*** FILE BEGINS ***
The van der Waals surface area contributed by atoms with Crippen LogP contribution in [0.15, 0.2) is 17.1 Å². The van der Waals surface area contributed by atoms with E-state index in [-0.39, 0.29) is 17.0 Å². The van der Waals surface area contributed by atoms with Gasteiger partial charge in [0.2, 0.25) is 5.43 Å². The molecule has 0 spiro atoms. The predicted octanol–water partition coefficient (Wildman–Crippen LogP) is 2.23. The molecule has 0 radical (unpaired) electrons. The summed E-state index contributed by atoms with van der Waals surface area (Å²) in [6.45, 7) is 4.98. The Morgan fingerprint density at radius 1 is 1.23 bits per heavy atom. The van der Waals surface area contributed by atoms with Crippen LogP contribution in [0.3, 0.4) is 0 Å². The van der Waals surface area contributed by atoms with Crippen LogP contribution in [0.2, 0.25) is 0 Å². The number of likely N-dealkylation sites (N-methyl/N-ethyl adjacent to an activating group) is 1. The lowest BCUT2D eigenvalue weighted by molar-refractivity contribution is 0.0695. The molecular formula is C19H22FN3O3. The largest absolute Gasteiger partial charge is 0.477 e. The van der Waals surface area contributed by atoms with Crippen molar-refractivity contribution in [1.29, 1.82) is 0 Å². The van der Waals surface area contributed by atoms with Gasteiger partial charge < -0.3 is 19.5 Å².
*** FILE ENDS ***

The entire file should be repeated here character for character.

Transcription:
The van der Waals surface area contributed by atoms with Crippen LogP contribution in [0.15, 0.2) is 17.1 Å². The van der Waals surface area contributed by atoms with E-state index in [-0.39, 0.29) is 17.0 Å². The van der Waals surface area contributed by atoms with Gasteiger partial charge in [0.2, 0.25) is 5.43 Å². The molecule has 0 spiro atoms. The predicted octanol–water partition coefficient (Wildman–Crippen LogP) is 2.23. The molecule has 0 radical (unpaired) electrons. The summed E-state index contributed by atoms with van der Waals surface area (Å²) in [6.45, 7) is 4.98. The Morgan fingerprint density at radius 1 is 1.23 bits per heavy atom. The van der Waals surface area contributed by atoms with Crippen LogP contribution in [0.3, 0.4) is 0 Å². The van der Waals surface area contributed by atoms with Crippen LogP contribution in [0.2, 0.25) is 0 Å². The number of likely N-dealkylation sites (N-methyl/N-ethyl adjacent to an activating group) is 1. The lowest BCUT2D eigenvalue weighted by molar-refractivity contribution is 0.0695. The molecular formula is C19H22FN3O3. The largest absolute Gasteiger partial charge is 0.477 e. The van der Waals surface area contributed by atoms with Crippen molar-refractivity contribution in [1.29, 1.82) is 0 Å². The van der Waals surface area contributed by atoms with Gasteiger partial charge < -0.3 is 19.5 Å².